|≥60 years||2.417 (1.225–5.768)||0.011||2.213 (1.097–4.464)||0.027|
|Charlson Comorbidity Index|
|Minimally invasive surgery|
|Squamous cell||0.626 (0.325–1.207)||0.162||–||–|
|Chemotherapy||3.594 (0.498–25.961)||0.205||4.232 (0.553–32.379)||0.165|
|II||1.531 (0.642–3.652)||0.337||1.186 (0.368–3.819)||0.775|
|III||2.766 (1.450–5.275)||0.002||2.230 (0.318–15.630)||0.420|
|IV||3.867 (1.754–8.528)||0.001||12.406 (0.486–316.671)||0.128|
|T1||1.134 (0.207–6.204)||0.885||1.138 (0.206–6.302)||0.882|
|T2||3.054 (0.705–13.230)||0.136||2.458 (0.554–10.918)||0.237|
|T3||4.075 (0.972–17.086)||0.055||2.266 (0.458–11.195)||0.316|
|T4||4.281 (0.863–21.248)||0.075||0.597 (0.040–8.917)||0.708|
|Tis||2.646 (0.372–18.850)||0.331||1.472 (0.197–10.980)||0.706|
|N1||2.017 (1.082–3.762)||0.027||0.846 (0.140–5.100)||0.855|
|N2||3.456 (1.755–6.802)||P<0.001||1.173 (0.180–7.647)||0.867|
|N3||3.351 (1.3767–8.210)||0.008||0.265 (0.012–5.929)||0.402|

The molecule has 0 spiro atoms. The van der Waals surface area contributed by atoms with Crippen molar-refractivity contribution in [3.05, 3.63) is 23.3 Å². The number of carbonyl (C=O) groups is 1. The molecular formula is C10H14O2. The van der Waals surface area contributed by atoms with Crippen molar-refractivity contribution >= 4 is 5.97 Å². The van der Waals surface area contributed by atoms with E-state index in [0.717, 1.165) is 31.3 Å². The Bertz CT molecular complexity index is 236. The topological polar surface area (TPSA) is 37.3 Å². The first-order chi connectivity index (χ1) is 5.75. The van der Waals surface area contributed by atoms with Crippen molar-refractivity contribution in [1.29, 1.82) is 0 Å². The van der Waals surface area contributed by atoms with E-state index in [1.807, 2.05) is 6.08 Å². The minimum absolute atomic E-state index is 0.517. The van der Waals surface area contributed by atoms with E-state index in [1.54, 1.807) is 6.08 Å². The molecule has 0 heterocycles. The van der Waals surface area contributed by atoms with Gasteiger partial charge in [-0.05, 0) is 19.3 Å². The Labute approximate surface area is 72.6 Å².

|Lymph nodes dissected|
|N ≥15||0.730 (0.401–1.329)||0.304||–||–|
|No||1.663 (0.996–2.775)||0.052||1.689 (0.979–2.912)||0.059|
HR, hazard ratio; CI, confidence interval; BMI, body mass index; ECOG, eastern cooperative oncology group; AC, adjuvant chemotherapy; yp, post-neoadjuvant pathologic; TNM, tumor node metastasis; T, tumor; N, node
|Variables||Univariate analysis||Multivariate analysis|
|HR (95% CI)||P value||HR (95% CI)||P value|
|Male||2.142 (1.078–4.256)||0.030||2.045 (0.999–4.185)||0.050|
|≥60 years||2.571 (1.259–5.247)||0.010||2.348 (1.126–4.900)||0.023|
|Charlson Comorbidity Index|
|Minimally invasive surgery|
|Squamous cell||0.557 (0.288–1.079)||0.083||–||–|
|Chemotherapy||3.571 (0.494–25.826)||0.207||4.512 (0.588–34.639)||0.147|
|II||1.421 (0.571–3.537)||0.450||1.225 (0.362–4.146)||0.774|
|III||2.627 (1.298–5.319)||0.007||2.195 (0.306–15.763)||0.435|
|IV||3.598 (1.558–8.305)||0.003||11.307 (0.449–284.955)||0.141|
|T2||2.683 (0.902–7.981)||0.076||2.159 (0.704–6.621)||0.178|
|T3||3.588 (1.258–10.229)||0.017||2.008 (0.566–7.132)||0.281|
|T4||3.794 (1.070–13.456)||0.039||0.551 (0.045–6.749)||0.641|
|N1||1.959 (1.032–3.718)||0.040||0.932 (0.155–5.596)||0.939|